7.30.13 Cart and Cwidder

[reread] CART AND CWIDDER by Diana Wynne Jones, 222/222

It’s been a million years since I read the Dalemark Quartet and I always remember most of all this sort of uneasy, pale, muffled feeling about them. A sort of being uncomfortable a long way off. It still feels that way. Plotwise, Cart and Cwidder is, the children of a traveling singer get embroiled in violent politics and try to make their way to the “free” north with a fugitive. It’s also about a magical string instrument that can knock down mountains and make people fall in love and things like that.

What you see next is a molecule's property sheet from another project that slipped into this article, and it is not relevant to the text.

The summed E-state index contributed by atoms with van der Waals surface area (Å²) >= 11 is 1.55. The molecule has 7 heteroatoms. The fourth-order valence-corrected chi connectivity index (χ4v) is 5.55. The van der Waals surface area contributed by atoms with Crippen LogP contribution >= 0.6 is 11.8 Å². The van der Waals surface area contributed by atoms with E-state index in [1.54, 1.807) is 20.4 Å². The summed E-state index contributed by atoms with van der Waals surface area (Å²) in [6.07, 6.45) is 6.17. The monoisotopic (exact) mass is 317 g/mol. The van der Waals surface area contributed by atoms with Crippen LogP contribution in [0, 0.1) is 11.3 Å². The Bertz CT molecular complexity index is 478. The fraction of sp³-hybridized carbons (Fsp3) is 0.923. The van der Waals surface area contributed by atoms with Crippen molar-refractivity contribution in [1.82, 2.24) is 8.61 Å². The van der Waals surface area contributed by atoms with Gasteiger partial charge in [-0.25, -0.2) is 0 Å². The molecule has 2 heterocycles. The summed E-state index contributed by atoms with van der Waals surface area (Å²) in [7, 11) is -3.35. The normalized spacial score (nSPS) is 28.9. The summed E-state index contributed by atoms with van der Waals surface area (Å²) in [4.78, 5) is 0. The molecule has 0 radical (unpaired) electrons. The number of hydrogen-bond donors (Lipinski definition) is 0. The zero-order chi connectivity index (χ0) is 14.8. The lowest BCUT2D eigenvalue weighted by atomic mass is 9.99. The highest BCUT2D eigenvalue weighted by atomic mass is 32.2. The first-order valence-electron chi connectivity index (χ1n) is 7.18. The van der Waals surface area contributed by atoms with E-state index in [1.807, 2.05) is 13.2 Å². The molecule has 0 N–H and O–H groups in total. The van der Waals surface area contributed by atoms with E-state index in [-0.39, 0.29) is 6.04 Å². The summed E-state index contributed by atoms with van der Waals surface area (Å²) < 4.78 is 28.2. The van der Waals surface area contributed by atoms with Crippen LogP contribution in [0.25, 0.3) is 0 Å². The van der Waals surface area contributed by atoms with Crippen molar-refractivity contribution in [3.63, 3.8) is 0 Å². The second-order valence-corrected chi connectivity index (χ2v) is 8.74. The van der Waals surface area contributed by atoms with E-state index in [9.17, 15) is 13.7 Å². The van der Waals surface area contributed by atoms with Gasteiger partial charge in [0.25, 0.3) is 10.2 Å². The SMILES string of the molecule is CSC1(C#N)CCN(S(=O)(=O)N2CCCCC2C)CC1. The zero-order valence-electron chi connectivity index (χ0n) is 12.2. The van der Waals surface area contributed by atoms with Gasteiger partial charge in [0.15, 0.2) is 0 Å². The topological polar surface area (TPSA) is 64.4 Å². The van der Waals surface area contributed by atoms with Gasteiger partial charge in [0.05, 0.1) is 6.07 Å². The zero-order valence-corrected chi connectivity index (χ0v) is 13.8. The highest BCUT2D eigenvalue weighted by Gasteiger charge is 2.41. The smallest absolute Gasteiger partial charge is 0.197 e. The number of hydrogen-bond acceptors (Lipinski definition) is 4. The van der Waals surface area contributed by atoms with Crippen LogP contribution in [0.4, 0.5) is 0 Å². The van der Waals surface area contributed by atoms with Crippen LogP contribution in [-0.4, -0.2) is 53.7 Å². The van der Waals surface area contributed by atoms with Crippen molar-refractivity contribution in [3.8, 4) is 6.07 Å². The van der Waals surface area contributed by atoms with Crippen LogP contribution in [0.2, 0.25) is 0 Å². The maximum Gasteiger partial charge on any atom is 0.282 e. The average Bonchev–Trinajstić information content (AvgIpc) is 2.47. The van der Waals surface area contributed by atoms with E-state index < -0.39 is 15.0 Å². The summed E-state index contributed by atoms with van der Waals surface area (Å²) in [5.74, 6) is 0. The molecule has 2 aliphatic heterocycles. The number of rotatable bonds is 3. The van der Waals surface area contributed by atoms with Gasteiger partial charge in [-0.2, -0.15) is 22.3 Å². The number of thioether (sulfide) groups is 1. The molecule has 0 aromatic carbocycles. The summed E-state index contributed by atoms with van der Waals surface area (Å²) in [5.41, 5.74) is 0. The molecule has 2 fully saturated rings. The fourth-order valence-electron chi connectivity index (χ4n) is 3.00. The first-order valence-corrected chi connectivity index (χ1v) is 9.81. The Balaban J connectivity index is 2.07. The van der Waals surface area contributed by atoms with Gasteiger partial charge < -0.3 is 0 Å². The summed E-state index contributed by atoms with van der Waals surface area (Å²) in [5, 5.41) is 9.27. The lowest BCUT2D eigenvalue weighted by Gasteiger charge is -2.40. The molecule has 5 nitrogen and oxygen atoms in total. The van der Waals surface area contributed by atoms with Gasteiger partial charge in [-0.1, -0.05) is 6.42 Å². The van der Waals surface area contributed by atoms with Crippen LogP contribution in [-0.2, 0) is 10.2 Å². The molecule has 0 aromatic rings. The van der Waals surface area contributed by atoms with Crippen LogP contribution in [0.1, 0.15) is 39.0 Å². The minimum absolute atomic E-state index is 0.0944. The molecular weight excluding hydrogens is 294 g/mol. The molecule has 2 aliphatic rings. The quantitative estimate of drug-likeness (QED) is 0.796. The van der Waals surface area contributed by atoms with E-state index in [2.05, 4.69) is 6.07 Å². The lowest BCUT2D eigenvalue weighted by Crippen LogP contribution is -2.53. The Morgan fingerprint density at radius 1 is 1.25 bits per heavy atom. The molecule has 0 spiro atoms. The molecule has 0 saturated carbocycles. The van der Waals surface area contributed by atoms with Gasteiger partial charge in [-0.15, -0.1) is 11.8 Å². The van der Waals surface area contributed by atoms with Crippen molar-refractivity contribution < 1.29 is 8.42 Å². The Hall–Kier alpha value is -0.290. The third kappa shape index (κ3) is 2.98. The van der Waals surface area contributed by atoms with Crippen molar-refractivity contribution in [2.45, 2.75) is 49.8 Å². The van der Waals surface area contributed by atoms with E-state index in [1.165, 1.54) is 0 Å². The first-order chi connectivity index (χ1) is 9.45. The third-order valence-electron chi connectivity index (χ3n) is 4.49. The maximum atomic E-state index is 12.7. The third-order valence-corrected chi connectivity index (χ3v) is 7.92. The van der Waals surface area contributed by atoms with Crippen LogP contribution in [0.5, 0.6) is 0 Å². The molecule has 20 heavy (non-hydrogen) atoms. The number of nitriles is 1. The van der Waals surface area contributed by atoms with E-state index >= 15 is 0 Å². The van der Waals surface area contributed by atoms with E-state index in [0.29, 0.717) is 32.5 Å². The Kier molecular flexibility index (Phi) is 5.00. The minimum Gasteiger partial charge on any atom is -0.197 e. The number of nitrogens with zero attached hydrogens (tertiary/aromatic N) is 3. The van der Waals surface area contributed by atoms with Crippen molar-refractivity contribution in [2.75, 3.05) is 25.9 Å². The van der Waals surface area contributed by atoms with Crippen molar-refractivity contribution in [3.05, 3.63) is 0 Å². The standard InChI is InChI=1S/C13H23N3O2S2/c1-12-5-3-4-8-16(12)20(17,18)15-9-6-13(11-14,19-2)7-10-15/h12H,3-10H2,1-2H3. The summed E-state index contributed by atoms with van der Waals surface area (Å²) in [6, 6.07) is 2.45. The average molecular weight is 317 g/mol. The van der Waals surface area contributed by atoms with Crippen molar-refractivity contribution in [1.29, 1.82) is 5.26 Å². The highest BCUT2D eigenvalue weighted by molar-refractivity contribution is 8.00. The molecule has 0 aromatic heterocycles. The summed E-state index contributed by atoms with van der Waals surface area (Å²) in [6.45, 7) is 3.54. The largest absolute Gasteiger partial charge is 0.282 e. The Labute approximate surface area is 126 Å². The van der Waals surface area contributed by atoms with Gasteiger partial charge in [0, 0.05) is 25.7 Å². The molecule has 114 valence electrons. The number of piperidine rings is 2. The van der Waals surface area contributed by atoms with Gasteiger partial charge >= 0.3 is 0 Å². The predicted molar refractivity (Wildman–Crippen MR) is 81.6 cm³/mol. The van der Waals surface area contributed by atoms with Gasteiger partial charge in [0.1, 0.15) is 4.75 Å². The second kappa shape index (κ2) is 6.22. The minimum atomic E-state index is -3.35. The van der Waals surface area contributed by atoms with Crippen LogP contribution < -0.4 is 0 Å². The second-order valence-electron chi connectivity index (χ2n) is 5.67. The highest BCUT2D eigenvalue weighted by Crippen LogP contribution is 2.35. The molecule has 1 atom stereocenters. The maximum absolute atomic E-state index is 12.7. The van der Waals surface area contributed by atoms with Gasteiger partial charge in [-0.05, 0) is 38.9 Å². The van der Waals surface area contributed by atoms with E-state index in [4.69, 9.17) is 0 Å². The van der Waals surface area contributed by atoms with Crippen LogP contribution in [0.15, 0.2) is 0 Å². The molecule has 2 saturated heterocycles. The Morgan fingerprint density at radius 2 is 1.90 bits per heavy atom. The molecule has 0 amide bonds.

The perturbing parts, though, are about loss. Loss because people keep dying, and because ways of life keep ending, and because people who are alive aren’t as much yours as you thought. And it’s all in too much focus and not enough, because they have to keep going and because Moril, who is the mainest main character, sees everything and feels everything through this quiet distand place deep in his head. Reading it feels like dissociation. All the intensity crashes around you and you stand there, perfectly still.


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